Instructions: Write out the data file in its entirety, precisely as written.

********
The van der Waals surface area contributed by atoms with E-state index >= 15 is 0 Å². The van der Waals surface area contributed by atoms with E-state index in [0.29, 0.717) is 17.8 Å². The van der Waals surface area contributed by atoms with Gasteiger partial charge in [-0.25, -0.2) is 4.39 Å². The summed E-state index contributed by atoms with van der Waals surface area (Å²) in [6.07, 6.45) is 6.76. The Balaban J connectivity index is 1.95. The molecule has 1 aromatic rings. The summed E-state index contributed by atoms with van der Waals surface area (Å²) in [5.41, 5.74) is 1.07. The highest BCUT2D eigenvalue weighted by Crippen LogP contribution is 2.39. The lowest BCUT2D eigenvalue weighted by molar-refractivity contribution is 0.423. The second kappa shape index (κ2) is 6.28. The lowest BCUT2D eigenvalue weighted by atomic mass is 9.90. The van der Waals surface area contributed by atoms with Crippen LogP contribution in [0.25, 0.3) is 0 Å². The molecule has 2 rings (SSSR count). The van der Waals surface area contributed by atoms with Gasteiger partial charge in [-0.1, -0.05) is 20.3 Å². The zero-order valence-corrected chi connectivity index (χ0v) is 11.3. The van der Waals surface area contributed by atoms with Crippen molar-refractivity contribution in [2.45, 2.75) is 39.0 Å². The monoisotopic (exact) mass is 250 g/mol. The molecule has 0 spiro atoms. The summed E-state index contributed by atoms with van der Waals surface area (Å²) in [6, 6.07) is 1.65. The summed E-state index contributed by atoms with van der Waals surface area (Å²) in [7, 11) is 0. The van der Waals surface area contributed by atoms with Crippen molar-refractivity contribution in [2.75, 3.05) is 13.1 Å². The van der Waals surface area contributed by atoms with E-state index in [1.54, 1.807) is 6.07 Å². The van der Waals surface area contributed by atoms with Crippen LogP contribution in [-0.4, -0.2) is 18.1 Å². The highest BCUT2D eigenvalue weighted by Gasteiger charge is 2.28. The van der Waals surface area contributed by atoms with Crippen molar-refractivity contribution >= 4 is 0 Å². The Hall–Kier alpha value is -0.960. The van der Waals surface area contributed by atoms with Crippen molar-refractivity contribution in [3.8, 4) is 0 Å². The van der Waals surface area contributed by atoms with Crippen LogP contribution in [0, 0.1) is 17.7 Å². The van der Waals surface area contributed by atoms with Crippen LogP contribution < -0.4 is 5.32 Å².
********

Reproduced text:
The van der Waals surface area contributed by atoms with E-state index >= 15 is 0 Å². The van der Waals surface area contributed by atoms with E-state index in [0.29, 0.717) is 17.8 Å². The van der Waals surface area contributed by atoms with Gasteiger partial charge in [-0.25, -0.2) is 4.39 Å². The summed E-state index contributed by atoms with van der Waals surface area (Å²) in [6.07, 6.45) is 6.76. The Balaban J connectivity index is 1.95. The molecule has 1 aromatic rings. The summed E-state index contributed by atoms with van der Waals surface area (Å²) in [5.41, 5.74) is 1.07. The highest BCUT2D eigenvalue weighted by Crippen LogP contribution is 2.39. The lowest BCUT2D eigenvalue weighted by molar-refractivity contribution is 0.423. The second kappa shape index (κ2) is 6.28. The lowest BCUT2D eigenvalue weighted by atomic mass is 9.90. The van der Waals surface area contributed by atoms with Crippen LogP contribution in [0.25, 0.3) is 0 Å². The molecule has 2 rings (SSSR count). The van der Waals surface area contributed by atoms with Gasteiger partial charge in [-0.1, -0.05) is 20.3 Å². The zero-order valence-corrected chi connectivity index (χ0v) is 11.3. The van der Waals surface area contributed by atoms with Crippen molar-refractivity contribution in [2.45, 2.75) is 39.0 Å². The monoisotopic (exact) mass is 250 g/mol. The molecule has 0 spiro atoms. The summed E-state index contributed by atoms with van der Waals surface area (Å²) in [6, 6.07) is 1.65. The summed E-state index contributed by atoms with van der Waals surface area (Å²) in [7, 11) is 0. The van der Waals surface area contributed by atoms with Crippen molar-refractivity contribution in [2.75, 3.05) is 13.1 Å². The van der Waals surface area contributed by atoms with E-state index in [1.54, 1.807) is 6.07 Å². The van der Waals surface area contributed by atoms with Crippen LogP contribution in [-0.4, -0.2) is 18.1 Å². The highest BCUT2D eigenvalue weighted by Gasteiger charge is 2.28. The van der Waals surface area contributed by atoms with Crippen molar-refractivity contribution >= 4 is 0 Å². The Hall–Kier alpha value is -0.960. The van der Waals surface area contributed by atoms with Crippen molar-refractivity contribution in [3.8, 4) is 0 Å². The van der Waals surface area contributed by atoms with Crippen LogP contribution in [0, 0.1) is 17.7 Å². The van der Waals surface area contributed by atoms with Crippen LogP contribution < -0.4 is 5.32 Å².